$100K Donation Helps 4J Elementary Students Experiencing Trauma

Nov 20, 2020

A sign created at Camas Ridge Elementary School before the COVID-19 pandemic.
Credit Eugene Education Foundation

The Eugene Education Foundation recently received a $100,000 donation from a retired 4J educator. The funds will establish a program to help 4J students who have experienced severe trauma.

The local initiative known as Rosie’s Fund, will help students who are dealing with adverse childhood experiences. EEF Executive Director Dana Fleming said the fund is named in honor of one of the donor’s former students who needed assistance.

“They had at one time a student named Rosie whose circumstances, for confidentiality reasons, they would not share with me—but they were very, very distressed that they did not have the means at the time to help Rosie in the way that they thought she would benefit,” said Fleming. “And she was definitely someone who—with the funding we have now because of that generous donation—would be helped and her life would probably be made better.”

Fleming said the funding comes at the right time when it’s been difficult to help students experiencing trauma during remote learning. Students dealing with adverse experiences are more likely to act out or even miss school. And since the effects of the long-term pandemic are undetermined, it’s hard to tell just how many students are in need of support.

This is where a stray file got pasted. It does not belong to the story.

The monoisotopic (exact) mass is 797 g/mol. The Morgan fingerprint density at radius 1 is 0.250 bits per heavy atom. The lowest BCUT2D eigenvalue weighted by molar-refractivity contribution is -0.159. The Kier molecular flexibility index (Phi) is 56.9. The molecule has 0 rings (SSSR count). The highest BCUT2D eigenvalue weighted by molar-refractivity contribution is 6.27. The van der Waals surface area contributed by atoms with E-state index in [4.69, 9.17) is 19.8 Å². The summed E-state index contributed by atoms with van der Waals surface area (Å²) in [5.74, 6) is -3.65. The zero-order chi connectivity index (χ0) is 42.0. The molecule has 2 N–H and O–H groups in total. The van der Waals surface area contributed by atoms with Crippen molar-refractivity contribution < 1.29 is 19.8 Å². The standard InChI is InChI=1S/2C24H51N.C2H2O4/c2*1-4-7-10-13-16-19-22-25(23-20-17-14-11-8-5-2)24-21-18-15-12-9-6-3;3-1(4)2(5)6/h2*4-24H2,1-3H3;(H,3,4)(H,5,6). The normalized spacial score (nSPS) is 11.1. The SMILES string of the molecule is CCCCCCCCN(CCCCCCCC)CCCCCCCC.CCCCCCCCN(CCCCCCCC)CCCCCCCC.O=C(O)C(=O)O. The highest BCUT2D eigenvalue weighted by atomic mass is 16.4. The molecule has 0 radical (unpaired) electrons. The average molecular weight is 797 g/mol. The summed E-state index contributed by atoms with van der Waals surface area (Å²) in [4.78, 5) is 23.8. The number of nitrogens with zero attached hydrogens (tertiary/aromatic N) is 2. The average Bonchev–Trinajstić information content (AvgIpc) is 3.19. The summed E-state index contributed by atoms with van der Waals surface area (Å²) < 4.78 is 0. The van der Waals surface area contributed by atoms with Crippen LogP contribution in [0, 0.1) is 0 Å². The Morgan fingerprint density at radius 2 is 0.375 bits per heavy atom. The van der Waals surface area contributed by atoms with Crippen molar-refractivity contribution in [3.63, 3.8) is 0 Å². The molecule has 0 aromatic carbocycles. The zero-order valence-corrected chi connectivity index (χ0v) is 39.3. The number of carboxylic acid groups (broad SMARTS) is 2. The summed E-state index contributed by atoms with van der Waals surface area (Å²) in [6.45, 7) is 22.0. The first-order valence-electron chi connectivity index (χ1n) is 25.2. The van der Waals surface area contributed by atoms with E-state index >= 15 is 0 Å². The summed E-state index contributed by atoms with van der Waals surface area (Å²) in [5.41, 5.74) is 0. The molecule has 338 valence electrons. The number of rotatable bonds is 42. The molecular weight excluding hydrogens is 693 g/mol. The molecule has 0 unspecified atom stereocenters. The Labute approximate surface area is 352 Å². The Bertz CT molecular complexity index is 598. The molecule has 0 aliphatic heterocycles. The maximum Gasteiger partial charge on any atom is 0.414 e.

“The donor and I met with some of the 4J staff who will be rolling out the intervention, and they already knew of students—just off the top of their head—who would be getting assistance,” said Fleming. “They also are interested in making sure that teachers understand how to recognize trauma, and how to access this fund to get help for their students.” 

Children who experience trauma may have behavioral or mental health challenges. These signs include irritability, depression, difficulty sleeping or concentrating, acting out, and other traumatic stress symptoms. And experiences such as severe neglect; psychological, physical, or sexual abuse; natural disasters; witnessing or experiencing family violence; or serious accidents—can impact a student’s ability to focus on their education. Which is why the district is hoping to help students from a young age.

“If we can get ahead of that now, the child will not only be a better student, they won’t act out in class and cause room-clears, which happens a lot when classes meet in-person,” said Fleming. “And that effects not only that child, but the entire classroom. They will not only be successful in school, but it will also safeguard them from having some of these adverse effects that are long-term, that will then end up costing us more down the road.”

Rosie's Fund will provide resources so 4J elementary schools can implement effective interventions.  The district and the EEF are planning how the funds will be used, which is expected to be administered in child-centric grants of $2,500. If someone sees a child showing signs of trauma, Fleming encourages people report it to the child’s teacher or mental health specialists.

Fleming said she is grateful for the donation, and hopes the community will continue to support the program.